Review and Scans By Stu
Warner Home Video has just released the sixth DVD volume of the popular X-Men: Evolution animated series, containing the episodes "The Beast Of Bayville"; "Adrift"; "African Storm"; and "On Angel’s Wings."
Alas, there's not much to say about the episodes themselves: only the last-mentioned has much to recommend it. "On Angel’s Wings" manages to ignore a lot of the teenage clichés and concentrates on telling a good superhero story, in which Angel, bourne by the holiday spirit, decides to help people but gets caught between the public’s love/hate relationship for him and Magneto's attempts to lure him to the Brotherhood. It's an outstanding episode with great characterisation, beautiful animation and a genuinely heart-warming ending.
The other three offerings, unfortunately, range from the mediocre to the truly awful. "The Beast Of Bayville" introduces The Beast and his struggle to keep his inner creature under wraps. Unfortunately, this episode features a lot of Spyke, which means you have to put up with terrible skater boy puns and, well, Spyke himself. "Adrift" suffers from terrible dialogue of a different type--surfer boy slang--as it deals with Scott meeting up with his annoying brother Alex. But "African Storm" is simply a terrible episode which serves little point; it's one of the weakest episodes that the mostly enjoyable season 2 had to offer.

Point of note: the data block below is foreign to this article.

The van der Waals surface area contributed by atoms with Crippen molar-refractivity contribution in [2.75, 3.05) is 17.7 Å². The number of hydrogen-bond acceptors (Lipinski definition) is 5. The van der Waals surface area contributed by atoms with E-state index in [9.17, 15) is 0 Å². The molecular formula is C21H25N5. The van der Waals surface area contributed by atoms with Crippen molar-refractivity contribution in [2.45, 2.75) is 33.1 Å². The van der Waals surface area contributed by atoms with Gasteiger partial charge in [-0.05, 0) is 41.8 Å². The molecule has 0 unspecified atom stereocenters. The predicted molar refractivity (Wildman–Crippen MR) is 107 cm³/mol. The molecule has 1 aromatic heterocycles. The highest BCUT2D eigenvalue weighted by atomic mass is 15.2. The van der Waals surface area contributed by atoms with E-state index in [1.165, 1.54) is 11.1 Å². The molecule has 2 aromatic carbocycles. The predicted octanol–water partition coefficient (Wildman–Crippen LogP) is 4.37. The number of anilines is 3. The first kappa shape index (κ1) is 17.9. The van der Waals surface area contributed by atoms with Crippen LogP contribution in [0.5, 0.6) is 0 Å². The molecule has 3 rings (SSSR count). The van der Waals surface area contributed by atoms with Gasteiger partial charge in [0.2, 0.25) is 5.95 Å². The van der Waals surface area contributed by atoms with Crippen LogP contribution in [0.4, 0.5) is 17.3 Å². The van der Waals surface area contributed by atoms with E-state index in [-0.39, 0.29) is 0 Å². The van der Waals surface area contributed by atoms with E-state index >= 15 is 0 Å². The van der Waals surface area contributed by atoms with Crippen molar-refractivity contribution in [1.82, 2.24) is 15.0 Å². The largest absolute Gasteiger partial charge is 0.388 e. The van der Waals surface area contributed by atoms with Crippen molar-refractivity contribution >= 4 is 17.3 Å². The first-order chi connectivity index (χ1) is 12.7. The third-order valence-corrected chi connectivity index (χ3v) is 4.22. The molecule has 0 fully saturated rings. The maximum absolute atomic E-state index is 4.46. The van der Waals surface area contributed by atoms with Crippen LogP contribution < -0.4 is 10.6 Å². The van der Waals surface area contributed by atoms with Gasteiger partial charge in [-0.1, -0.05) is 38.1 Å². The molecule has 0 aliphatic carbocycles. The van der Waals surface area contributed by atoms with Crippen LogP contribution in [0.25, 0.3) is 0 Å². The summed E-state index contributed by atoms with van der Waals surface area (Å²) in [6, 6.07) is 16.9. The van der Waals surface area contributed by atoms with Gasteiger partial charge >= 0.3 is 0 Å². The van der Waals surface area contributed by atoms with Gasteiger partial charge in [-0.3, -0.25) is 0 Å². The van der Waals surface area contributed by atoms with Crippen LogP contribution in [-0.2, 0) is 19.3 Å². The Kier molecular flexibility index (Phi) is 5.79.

As for the DVD itself: The extra features surpassed my expectations and are far better than those carried on the previous Season 2 disc. Stan Lee: The Original X-Man documents the origins of the X-Men and Lee gives his own personal view on each of the main characters. It reminded me more of what you’d expect Disney to put on one of their Marvel DVDs, which is by no means a bad thing to say.
Inside Xavier’s Institute is another enjoyable feature, narrated by Wolverine. Logan takes you through the institute, explaining what the students do in each of the rooms. It doesn’t sound too great, but I got a few laughs out of Wolverine, most likely due to his delivery.
To put it simply, the transfer brings out the best in the animation, and the episodes have never looked better. The sound is similarly well-transfered, cleanly carrying the voices and music.
Overall, the disc is enjoyable, and with Warners' promise to deliver the rest of season 2 later in the year, (possibly to tie into the upcoming Spider-Man 2 release) I won’t hesitate to pick those up, either.